LONDON: Arabica coffee futures on ICE fell more than 2% on Wednesday, having hit a 3-1/2 week high in the previous session, as investor fears over frost risk in top producer Brazil began to fade.
July arabica coffee fell 3.5% to $2.1945 per lb by 1204 GMT, after hitting a 3-1/2 week high of $2.2935 on Tuesday.
Dealers said the latest weather forecasts indicate very little, if any, coffee and sugarcane crop damage is expected in southern Brazil from this week’s frosty weather.
Longer term though, the market remains on edge over frost risk in Brazil this season given frosts last year severely damaged the crop and sent prices to decade highs.
July robusta coffee fell 2.7% to $2,047 a tonne.
July raw sugar rose 0.3% to 20.08 cents per lb, having hit a one month high of 20.24 cents on Tuesday.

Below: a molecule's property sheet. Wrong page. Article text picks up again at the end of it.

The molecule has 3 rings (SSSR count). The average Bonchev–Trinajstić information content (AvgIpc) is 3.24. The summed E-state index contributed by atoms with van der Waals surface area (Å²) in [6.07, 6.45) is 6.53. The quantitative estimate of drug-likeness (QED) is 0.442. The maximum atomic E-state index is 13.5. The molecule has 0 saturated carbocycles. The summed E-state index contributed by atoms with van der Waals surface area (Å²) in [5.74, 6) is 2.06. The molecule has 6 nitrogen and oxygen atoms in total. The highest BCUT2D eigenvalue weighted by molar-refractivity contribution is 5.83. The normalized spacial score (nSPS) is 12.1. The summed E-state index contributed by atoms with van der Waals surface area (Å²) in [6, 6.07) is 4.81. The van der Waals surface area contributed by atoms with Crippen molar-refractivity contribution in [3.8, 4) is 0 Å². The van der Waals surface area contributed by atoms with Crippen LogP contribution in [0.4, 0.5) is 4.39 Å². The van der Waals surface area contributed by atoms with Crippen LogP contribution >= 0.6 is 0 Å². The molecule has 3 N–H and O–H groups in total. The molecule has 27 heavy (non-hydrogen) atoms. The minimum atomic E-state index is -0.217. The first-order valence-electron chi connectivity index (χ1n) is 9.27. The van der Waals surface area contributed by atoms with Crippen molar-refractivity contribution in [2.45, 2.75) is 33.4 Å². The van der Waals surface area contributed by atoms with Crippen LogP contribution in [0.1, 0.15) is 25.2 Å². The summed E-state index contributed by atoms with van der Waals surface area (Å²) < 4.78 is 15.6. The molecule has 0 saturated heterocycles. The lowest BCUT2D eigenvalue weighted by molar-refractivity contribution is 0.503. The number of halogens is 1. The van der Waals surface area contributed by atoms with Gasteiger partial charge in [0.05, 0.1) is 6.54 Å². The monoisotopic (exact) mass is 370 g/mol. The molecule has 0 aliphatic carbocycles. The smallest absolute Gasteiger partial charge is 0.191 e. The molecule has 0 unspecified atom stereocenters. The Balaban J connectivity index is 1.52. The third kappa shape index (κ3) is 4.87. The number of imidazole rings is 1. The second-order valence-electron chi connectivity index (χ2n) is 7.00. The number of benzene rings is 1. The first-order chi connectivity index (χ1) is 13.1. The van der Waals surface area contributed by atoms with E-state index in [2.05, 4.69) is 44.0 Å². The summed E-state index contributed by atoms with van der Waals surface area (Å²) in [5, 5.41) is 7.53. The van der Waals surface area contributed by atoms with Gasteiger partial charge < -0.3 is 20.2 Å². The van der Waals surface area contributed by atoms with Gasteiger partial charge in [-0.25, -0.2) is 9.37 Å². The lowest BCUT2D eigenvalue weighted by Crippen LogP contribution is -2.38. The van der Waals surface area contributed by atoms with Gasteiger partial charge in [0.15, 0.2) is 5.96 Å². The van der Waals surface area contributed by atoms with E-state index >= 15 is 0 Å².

Dealers said funds are piling back into sugar on the view that it is still relatively cheap given rising energy, fertiliser, transport, and labour costs. Other commodities like grains are also rising strongly, they noted.
Higher energy and grains prices tend to lift the price of ethanol. This can tempt cane mills in top sugar producer Brazil to produce less of the sweetener and more of the biofuel.
August white sugar rose 0.3% to $556.70 a tonne.
July New York cocoa fell 1.3% to $2,498 a tonne.
“Heavy rainfall has improved the prospects for the mid-crop that is currently underway in Ivory Coast, the world’s largest cocoa producer. This could mean the (previously expected) year-on-year crop shortfall will be offset,” said Commerzbank in a note.
July London cocoa fell 0.6% to 1,789 pounds per tonne.